The explicit method is based on approximating the second-order time derivative using a forward difference, and the second-order spatial derivative using a central difference. This gives us the following equation:

u(i,j+1) = 2u(i,j) – u(i,j-1) + (cΔt/Δx)² (u(i+1,j) – 2u(i,j) + u(i-1,j))

where u(i,j) is the displacement of the wave at grid point i and time step j, Δx is the grid spacing, Δt is the time step, and c is the wave speed.

This method is called explicit because we can solve for the value of u(i,j+1) explicitly in terms of the previous time steps and grid points. However, this method is subject to stability constraints, which limit the time step size we can use. Specifically, the time step size must be less than a certain value for the method to be stable. This condition is known as the CFL condition and depends on the wave speed and grid spacing.

The implicit method, on the other hand, is based on approximating the second-order time derivative using a backward difference, and the second-order spatial derivative using a central difference. This gives us the following equation:

u(i,j+1) = 2u(i,j) – u(i,j-1) + (cΔt/Δx)² (u(i+1,j+1) – 2u(i,j+1) + u(i-1,j+1))

where u(i,j+1) is the displacement of the wave at grid point i and time step j+1.

This method is called implicit because the value of u(i,j+1) depends on the value of u(i,j+1) itself, as well as the values of u(i+1,j+1) and u(i-1,j+1). Therefore, we need to solve a system of equations at each time step to obtain the values of u(i,j+1). This method is unconditionally stable, which means that we can use arbitrarily large time step sizes without causing instability.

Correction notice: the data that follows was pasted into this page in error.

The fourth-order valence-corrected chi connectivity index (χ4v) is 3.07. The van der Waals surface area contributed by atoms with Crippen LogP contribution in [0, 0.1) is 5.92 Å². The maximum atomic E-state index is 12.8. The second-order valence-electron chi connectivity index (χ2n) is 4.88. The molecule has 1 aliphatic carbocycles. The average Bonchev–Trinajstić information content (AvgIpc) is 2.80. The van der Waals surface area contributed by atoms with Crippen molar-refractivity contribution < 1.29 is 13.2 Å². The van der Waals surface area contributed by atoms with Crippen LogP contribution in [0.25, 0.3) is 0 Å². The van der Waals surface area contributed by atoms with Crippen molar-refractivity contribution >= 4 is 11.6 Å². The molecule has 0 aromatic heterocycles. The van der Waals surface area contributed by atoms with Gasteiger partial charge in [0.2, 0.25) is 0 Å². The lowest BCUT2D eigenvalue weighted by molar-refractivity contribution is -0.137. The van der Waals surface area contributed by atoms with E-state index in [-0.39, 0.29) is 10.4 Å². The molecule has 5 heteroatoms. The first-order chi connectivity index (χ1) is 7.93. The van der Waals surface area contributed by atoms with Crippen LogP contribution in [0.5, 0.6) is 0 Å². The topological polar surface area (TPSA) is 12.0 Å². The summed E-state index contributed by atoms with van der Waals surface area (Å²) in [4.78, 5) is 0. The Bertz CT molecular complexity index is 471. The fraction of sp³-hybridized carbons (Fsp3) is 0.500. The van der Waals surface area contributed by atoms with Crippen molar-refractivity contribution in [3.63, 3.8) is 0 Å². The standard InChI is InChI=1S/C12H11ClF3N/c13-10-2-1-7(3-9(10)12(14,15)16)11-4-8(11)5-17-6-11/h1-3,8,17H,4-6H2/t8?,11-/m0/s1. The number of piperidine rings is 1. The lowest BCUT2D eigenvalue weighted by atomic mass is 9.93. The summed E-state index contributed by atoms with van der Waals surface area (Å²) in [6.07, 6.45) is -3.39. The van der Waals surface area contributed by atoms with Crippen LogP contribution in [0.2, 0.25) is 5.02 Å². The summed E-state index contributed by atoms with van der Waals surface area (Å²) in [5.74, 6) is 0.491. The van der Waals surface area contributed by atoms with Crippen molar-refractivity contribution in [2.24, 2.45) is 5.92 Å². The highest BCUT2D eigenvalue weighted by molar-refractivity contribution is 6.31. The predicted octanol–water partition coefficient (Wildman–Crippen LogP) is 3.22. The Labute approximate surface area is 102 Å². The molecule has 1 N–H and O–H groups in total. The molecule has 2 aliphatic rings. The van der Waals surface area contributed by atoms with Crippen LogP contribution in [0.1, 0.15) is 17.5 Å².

**Apply the Implicit and Explicit Methods to solve the Wave Equation**

The Wave Equation is a partial differential equation that describes the propagation of waves. It is given by:

∂²u/∂t² = c²(∂²u/∂x²)

where u(x,t) is the wave function, c is the speed of the wave, x is the position, and t is time.

- Explicit Method:

The Explicit Method is a numerical method that approximates the solution of the Wave Equation at each time step using the values of the wave function at the previous time step. The method is called “explicit” because the value of the wave function at the next time step is explicitly computed from the values at the previous time step. The explicit method can be written as:

u(i,j+1) = 2u(i,j) – u(i,j-1) + r²(u(i+1,j) – 2u(i,j) + u(i-1,j))

where u(i,j) represents the value of the wave function at position i and time j, r = cΔt/Δx is the Courant-Friedrichs-Lewy (CFL) number, Δt is the time step, and Δx is the spatial step.

The explicit method is simple and easy to implement, but it is conditionally stable, meaning that the time step size must be small enough to ensure numerical stability.

- Implicit Method:

The Implicit Method is a numerical method that approximates the solution of the Wave Equation at each time step using a system of linear equations. The method is called “implicit” because the value of the wave function at the next time step is implicitly defined by the solution of the linear equations. The implicit method can be written as:

u(i,j+1) – 2u(i,j) + u(i,j-1) = r²(u(i+1,j+1) – 2u(i,j+1) + u(i-1,j+1))

To solve this equation, we need to set up a system of linear equations in the form of:

A*u(j+1) = B*u(j)

where A is a matrix, u(j+1) is the vector of the wave function at time j+1, B is a matrix, and u(j) is the vector of the wave function at time j.

The matrix A and B can be constructed using the boundary conditions and the Wave Equation. The system of linear equations can then be solved using any numerical method for solving systems of linear equations.

The implicit method is unconditionally stable, meaning that it is stable for any time step size. However, it is more computationally expensive than the explicit method because it involves solving a system of linear equations at each time step.